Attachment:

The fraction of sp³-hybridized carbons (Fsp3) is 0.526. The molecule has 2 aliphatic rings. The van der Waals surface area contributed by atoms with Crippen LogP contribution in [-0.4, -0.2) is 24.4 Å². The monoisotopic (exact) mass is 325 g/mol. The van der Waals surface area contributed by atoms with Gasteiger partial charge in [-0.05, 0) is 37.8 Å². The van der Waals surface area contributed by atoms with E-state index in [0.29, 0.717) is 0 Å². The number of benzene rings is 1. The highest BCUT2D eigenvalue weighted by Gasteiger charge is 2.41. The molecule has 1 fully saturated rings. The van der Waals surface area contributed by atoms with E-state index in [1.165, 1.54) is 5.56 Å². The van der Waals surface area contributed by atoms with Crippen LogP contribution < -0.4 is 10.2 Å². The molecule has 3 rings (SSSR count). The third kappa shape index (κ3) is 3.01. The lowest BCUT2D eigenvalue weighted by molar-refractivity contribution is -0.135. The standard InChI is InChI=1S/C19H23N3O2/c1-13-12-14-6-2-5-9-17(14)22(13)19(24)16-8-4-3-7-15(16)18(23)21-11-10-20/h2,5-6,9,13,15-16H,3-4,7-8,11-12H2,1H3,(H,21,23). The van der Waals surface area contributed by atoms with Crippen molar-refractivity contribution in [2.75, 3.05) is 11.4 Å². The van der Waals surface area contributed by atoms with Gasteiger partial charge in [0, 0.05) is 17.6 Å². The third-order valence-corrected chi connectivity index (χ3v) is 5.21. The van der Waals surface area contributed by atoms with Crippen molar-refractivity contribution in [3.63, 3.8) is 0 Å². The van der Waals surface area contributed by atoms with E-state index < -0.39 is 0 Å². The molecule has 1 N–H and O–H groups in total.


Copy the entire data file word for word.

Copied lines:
The fraction of sp³-hybridized carbons (Fsp3) is 0.526. The molecule has 2 aliphatic rings. The van der Waals surface area contributed by atoms with Crippen LogP contribution in [-0.4, -0.2) is 24.4 Å². The monoisotopic (exact) mass is 325 g/mol. The van der Waals surface area contributed by atoms with Gasteiger partial charge in [-0.05, 0) is 37.8 Å². The van der Waals surface area contributed by atoms with E-state index in [0.29, 0.717) is 0 Å². The number of benzene rings is 1. The highest BCUT2D eigenvalue weighted by Gasteiger charge is 2.41. The molecule has 1 fully saturated rings. The van der Waals surface area contributed by atoms with E-state index in [1.165, 1.54) is 5.56 Å². The van der Waals surface area contributed by atoms with Crippen LogP contribution < -0.4 is 10.2 Å². The molecule has 3 rings (SSSR count). The third kappa shape index (κ3) is 3.01. The lowest BCUT2D eigenvalue weighted by molar-refractivity contribution is -0.135. The standard InChI is InChI=1S/C19H23N3O2/c1-13-12-14-6-2-5-9-17(14)22(13)19(24)16-8-4-3-7-15(16)18(23)21-11-10-20/h2,5-6,9,13,15-16H,3-4,7-8,11-12H2,1H3,(H,21,23). The van der Waals surface area contributed by atoms with Crippen molar-refractivity contribution in [2.75, 3.05) is 11.4 Å². The van der Waals surface area contributed by atoms with Gasteiger partial charge in [0, 0.05) is 17.6 Å². The third-order valence-corrected chi connectivity index (χ3v) is 5.21. The van der Waals surface area contributed by atoms with Crippen molar-refractivity contribution in [3.63, 3.8) is 0 Å². The van der Waals surface area contributed by atoms with E-state index < -0.39 is 0 Å². The molecule has 1 N–H and O–H groups in total.